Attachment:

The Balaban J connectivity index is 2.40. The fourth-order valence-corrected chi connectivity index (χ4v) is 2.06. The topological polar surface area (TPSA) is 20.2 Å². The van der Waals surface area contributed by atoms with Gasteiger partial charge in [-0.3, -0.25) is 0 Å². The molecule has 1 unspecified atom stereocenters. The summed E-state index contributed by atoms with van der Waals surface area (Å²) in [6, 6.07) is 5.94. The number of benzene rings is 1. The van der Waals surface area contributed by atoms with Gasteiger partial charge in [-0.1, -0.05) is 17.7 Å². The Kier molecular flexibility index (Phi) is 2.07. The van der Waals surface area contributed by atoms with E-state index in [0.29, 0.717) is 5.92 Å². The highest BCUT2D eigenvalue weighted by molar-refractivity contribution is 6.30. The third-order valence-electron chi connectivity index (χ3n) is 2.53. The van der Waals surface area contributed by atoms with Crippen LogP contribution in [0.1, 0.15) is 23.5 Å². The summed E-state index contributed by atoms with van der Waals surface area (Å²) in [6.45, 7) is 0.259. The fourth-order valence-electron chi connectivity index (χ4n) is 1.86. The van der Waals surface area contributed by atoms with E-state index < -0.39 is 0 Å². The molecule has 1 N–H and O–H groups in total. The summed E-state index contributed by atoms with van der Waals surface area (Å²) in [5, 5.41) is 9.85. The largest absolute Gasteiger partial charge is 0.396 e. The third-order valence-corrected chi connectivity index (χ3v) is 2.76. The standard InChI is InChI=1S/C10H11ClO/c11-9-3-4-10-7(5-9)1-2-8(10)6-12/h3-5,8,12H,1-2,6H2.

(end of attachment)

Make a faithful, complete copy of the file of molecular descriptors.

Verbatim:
The Balaban J connectivity index is 2.40. The fourth-order valence-corrected chi connectivity index (χ4v) is 2.06. The topological polar surface area (TPSA) is 20.2 Å². The van der Waals surface area contributed by atoms with Gasteiger partial charge in [-0.3, -0.25) is 0 Å². The molecule has 1 unspecified atom stereocenters. The summed E-state index contributed by atoms with van der Waals surface area (Å²) in [6, 6.07) is 5.94. The number of benzene rings is 1. The van der Waals surface area contributed by atoms with Gasteiger partial charge in [-0.1, -0.05) is 17.7 Å². The Kier molecular flexibility index (Phi) is 2.07. The van der Waals surface area contributed by atoms with E-state index in [0.29, 0.717) is 5.92 Å². The highest BCUT2D eigenvalue weighted by molar-refractivity contribution is 6.30. The third-order valence-electron chi connectivity index (χ3n) is 2.53. The van der Waals surface area contributed by atoms with Crippen LogP contribution in [0.1, 0.15) is 23.5 Å². The summed E-state index contributed by atoms with van der Waals surface area (Å²) in [6.45, 7) is 0.259. The fourth-order valence-electron chi connectivity index (χ4n) is 1.86. The van der Waals surface area contributed by atoms with E-state index < -0.39 is 0 Å². The molecule has 1 N–H and O–H groups in total. The summed E-state index contributed by atoms with van der Waals surface area (Å²) in [5, 5.41) is 9.85. The largest absolute Gasteiger partial charge is 0.396 e. The third-order valence-corrected chi connectivity index (χ3v) is 2.76. The standard InChI is InChI=1S/C10H11ClO/c11-9-3-4-10-7(5-9)1-2-8(10)6-12/h3-5,8,12H,1-2,6H2.